Volunteers with the American Red Cross canvassed neighborhoods across Oahu Saturday, stopping at Jane Sawyer's Kaneohe home to assess the damages.
"We built this house 12 years ago. We've never had a problem like this," said Sawyer.
Residents said Friday morning's relentless downpours came quickly and left a destructive path that will cost homeowners to repair.
"We are not in a flood zone so unfortunately, we didn't actually have flood insurance," said resident Erin Cooper.
However, residents on Aina Moi Place off Kaneohe Bay Drive say the extent of destruction may have been preventable.
"I think there's been a lot of back up and things that haven't been attended to as they should have been. So I think that held the water up and just when it was so much it couldn't handle it," said Sawyer.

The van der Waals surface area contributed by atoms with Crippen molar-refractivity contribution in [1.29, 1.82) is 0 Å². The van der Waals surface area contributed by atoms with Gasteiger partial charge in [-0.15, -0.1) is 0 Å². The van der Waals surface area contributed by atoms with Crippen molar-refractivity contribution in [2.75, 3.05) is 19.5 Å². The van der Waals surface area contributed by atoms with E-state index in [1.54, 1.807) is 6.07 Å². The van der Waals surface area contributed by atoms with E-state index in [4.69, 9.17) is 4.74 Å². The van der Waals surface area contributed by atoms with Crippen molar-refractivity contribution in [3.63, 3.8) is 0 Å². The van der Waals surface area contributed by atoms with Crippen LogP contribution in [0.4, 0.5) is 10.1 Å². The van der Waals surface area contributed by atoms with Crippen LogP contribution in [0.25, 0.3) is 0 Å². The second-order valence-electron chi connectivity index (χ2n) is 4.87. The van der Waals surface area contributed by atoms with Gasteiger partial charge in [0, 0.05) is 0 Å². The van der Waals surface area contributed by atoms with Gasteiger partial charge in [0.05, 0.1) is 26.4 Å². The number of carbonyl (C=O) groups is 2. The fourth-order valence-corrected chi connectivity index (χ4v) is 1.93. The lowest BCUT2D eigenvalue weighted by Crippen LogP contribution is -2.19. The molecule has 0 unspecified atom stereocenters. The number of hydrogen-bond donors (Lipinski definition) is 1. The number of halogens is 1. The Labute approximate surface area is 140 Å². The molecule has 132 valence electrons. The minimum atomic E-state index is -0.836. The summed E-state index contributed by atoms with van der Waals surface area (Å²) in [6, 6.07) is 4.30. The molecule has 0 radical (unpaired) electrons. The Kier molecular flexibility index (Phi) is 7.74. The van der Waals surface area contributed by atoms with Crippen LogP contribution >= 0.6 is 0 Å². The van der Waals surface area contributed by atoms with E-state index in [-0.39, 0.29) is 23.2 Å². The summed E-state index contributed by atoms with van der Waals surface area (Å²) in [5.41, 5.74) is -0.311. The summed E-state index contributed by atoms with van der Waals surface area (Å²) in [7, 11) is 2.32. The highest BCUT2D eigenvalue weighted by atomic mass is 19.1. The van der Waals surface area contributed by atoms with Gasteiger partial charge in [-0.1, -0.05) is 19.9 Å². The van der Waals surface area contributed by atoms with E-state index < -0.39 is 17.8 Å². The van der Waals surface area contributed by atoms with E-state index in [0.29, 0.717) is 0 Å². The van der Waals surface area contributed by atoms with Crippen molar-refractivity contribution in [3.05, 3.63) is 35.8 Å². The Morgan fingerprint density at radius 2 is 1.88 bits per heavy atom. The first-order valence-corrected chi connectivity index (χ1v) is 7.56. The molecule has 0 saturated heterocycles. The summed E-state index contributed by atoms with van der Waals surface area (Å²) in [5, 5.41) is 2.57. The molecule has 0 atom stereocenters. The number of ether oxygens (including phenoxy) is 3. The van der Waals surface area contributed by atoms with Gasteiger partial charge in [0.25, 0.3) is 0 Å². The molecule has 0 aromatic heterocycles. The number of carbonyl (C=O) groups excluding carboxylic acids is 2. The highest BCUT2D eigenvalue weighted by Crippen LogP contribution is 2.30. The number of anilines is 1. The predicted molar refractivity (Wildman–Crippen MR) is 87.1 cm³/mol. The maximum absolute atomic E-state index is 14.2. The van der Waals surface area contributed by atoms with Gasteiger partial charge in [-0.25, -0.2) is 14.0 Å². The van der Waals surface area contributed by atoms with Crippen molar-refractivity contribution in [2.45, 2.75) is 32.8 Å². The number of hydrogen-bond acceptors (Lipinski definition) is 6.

The resident manager of Yacht Club Knolls, Roger Scheekey, said a culverts built below the H-3 freeway are not properly maintained by the state department of transportation.
"What happens is when it rains we have so much runoff of either eroded dirt or debris and debris that hasn't been maintained or cut. So when it clogs out ditch what happens is that the water starts to spread over the property," said Scheekey.
The National Weather Service's rain gages show an inch of rain dumped every hour on the windward side yesterday morning.
"I would not say that it could have stopped it completely but we could have minimized it," Scheekey said.
The Department of Transportation spokesperson Dan Meisenzahl said the state is assessing the situation.